Celebrate World Water Day with new Loblaw Water Fund projects

WWF-Canada announces 15 Loblaw Water Fund grant recipients from coast-to-coast-to-coast

TORONTO, March 22, 2016 /CNW/ - WWF–Canada celebrates World Water Day today by announcing 15 new Loblaw Water Fund grant recipients for 2016. In total, $250,000 in grants will be given to make Canada's waters healthier for future generations.

Fifteen winning projects were selected from more than 115 applications. The projects span from Dartmouth, N.S. to Pitt Meadows, B.C. and for the first time a grant was awarded in Nunavut. The projects restore, protect or monitor the health of freshwater ecosystems. These projects help WWF achieve our goal to see all waters in good condition by 2025.

"On World Water Day it's fitting to celebrate these new Loblaw Water Fund grant recipients for 2016," said David Miller, president and CEO of WWF-Canada. "These are people ready to start projects that restore our water systems and have a positive impact on the health of freshwater and communities in Canada."

The funding program is supported by Loblaw Companies Limited with grants made possible through partial proceeds from Loblaw's plastic shopping-bag program, which removed more than 8 billion plastic bags nationally since 2007.

All projects contribute to WWF's Watershed Reports, either by helping to improve watersheds in poor health or facing high threats, or by contributing watershed data in areas where such info is insufficient. Priority regions were selected based upon health and threat assessments conducted for WWF's Watershed Reports.

Here are this year's recipients:

Trout Lake hazardous waste clean up project
Ecology North to provide community members with hands-on training and capacity development for hazardous waste management and monitoring of Trout Lake, N.W.T.

The Atlantic Canadian culvert assessment toolkit
Petitcodiac Watershed Alliance to create a toolkit of resources for Atlantic Canada for groups wishing to assess culverts in their local area, including creating a standardized culvert-assessment protocol that can be applied anywhere.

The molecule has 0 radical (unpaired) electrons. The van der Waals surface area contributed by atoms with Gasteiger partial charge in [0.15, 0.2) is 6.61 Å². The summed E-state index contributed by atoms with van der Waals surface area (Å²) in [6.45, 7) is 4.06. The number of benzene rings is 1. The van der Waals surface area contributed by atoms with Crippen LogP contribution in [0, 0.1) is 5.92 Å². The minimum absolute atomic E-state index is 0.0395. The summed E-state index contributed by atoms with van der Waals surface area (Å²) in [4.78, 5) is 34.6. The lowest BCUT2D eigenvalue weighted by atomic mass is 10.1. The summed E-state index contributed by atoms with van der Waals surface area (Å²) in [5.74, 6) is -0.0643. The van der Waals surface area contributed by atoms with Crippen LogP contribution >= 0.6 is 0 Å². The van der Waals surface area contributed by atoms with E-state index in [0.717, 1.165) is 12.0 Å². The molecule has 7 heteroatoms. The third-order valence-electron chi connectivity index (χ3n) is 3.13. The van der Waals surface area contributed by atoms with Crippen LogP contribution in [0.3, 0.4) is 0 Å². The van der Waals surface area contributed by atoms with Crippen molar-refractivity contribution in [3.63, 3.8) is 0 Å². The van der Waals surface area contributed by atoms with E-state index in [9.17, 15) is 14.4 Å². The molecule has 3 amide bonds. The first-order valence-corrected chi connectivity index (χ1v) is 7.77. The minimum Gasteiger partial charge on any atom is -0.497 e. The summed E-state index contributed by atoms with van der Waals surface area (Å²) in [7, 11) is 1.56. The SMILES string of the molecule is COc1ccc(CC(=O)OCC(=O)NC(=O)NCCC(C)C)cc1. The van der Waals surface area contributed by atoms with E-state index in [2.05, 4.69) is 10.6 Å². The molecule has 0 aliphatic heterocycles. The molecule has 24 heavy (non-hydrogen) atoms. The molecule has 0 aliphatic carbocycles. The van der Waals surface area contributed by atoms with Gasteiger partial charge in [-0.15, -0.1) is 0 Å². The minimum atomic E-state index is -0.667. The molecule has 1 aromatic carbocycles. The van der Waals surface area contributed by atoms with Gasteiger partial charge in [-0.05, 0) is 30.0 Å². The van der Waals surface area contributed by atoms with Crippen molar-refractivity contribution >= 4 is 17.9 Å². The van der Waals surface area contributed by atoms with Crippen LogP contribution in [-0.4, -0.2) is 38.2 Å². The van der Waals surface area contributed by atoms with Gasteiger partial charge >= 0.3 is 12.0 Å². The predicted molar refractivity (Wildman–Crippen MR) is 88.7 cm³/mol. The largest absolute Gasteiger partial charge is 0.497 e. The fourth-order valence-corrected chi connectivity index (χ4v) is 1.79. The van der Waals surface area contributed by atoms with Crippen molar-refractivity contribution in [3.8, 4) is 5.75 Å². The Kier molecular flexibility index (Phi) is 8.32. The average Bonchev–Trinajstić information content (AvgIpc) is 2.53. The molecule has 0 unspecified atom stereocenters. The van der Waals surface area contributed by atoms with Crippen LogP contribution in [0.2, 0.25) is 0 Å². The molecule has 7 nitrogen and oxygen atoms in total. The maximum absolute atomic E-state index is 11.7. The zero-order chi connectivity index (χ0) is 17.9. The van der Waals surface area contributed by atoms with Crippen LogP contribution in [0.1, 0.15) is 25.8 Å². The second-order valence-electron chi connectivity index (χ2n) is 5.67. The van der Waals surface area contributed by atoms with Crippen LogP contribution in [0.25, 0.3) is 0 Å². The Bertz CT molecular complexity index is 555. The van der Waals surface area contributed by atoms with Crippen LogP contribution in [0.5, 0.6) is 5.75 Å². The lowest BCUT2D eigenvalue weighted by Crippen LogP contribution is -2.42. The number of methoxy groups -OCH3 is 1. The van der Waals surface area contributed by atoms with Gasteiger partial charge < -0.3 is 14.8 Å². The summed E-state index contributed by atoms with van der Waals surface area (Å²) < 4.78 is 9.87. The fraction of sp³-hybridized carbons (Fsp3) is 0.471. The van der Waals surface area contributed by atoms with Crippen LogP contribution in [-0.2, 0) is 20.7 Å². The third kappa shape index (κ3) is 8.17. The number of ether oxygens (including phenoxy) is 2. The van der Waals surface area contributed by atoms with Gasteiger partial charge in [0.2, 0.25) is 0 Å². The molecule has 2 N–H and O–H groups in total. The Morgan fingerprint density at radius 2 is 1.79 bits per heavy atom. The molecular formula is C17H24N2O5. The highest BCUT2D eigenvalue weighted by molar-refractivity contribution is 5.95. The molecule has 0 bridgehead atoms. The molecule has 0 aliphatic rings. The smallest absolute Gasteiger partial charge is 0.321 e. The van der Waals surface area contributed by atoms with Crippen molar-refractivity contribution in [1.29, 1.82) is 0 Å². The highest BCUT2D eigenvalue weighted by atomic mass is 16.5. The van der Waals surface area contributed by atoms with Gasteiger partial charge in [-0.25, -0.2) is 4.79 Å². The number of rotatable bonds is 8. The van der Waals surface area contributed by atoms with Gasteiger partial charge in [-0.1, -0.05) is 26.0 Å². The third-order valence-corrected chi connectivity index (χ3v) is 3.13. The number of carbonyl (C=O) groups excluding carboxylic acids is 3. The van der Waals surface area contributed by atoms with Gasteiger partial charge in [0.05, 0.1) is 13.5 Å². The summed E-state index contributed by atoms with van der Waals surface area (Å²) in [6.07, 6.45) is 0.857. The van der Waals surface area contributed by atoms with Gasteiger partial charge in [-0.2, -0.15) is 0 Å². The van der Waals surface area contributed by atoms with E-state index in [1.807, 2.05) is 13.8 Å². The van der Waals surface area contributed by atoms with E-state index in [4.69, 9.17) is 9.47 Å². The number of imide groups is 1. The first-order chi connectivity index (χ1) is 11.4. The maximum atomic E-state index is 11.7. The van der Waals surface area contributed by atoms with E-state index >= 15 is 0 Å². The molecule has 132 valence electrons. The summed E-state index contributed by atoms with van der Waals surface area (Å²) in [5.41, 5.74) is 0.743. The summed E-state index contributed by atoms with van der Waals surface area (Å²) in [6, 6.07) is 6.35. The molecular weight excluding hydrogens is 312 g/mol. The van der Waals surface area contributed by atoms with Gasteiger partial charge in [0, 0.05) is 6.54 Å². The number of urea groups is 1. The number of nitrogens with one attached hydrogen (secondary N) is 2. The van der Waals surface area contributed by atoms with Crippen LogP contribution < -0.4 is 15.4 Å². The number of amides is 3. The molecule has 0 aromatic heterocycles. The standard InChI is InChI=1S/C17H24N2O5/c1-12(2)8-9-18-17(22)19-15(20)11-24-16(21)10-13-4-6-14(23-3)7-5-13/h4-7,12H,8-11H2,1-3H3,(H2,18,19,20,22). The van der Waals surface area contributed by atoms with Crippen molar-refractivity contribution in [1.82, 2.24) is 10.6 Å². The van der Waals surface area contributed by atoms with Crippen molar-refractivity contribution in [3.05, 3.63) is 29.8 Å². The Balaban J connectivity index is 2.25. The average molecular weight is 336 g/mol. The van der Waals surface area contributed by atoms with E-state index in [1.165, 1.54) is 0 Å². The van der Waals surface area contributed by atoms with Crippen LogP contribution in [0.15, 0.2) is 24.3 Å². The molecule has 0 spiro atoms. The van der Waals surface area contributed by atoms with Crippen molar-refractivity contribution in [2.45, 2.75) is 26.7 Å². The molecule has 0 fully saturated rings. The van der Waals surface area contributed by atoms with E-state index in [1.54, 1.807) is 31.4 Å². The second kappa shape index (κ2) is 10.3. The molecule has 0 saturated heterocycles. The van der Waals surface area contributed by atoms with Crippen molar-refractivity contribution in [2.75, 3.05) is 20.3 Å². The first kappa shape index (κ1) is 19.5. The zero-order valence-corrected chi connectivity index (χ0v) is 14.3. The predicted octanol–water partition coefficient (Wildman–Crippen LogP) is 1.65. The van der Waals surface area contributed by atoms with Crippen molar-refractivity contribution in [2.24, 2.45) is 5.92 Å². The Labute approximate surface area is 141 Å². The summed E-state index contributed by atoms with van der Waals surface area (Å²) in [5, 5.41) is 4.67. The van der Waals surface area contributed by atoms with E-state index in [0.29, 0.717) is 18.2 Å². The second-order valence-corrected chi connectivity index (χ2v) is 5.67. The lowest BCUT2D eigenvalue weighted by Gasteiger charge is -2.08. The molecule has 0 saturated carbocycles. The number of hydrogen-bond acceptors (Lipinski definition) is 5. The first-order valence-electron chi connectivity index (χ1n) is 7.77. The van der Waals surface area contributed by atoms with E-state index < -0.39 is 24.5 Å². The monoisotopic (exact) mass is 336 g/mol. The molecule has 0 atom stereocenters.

Upper Athabasca basin long-term community-based water, sediment and benthic invertebrate monitoring
Keepers of the Athabasca to build capacity for community-based monitoring throughout the upper Athabasca River Basin in Alberta, expanding on previous successes in filling data gaps and raising awareness and monitoring capacity in communities of the watershed.

"Blue Canoe" lake management plan implementation project 
Kawartha Conservation to use the Blue Canoe team to reach landowners by traveling dock-to-dock via canoe, attending community events, and through social media to sustain the health and ecological integrity of the Kawartha watershed in Ontario.

2016 Dartmouth watershed restoration and monitoring
Clean Foundation's watershed restoration team will restore and monitor streams in the Dartmouth, N.S., area that have become degraded due to development, urbanization, and severe weather.

Brook trout habitat enhancement and channel form restoration of Bauman Creek
The Rare Charitable Research Reserve to work to restore the Blair Flats-Bauman Creek floodplain system by expanding and improving the habitat available to brook trout in Bauman Creek, Cambridge, Ont.

Connecting the data dots: Building community-based monitoring capacity in the Red and Assiniboine Watersheds
Lake Winnipeg Foundation to foster and support a collaborative community-based network for Lake Winnipeg in Manitoba by engaging existing and new groups committed to water health.

Centralizing community-based water quality data across Canada
Community-Based Environmental Monitoring Network (CBEMN) to build off the momentum and success of CURA H2O in Atlantic Canada to expand the water-quality dataset westward.

Restoring the Katzie Slough
Watershed Watch Salmon Society to restore good overwintering habitat for salmonids in Katzie Slough, B.C., while improving water quality and instream and riparian habitat.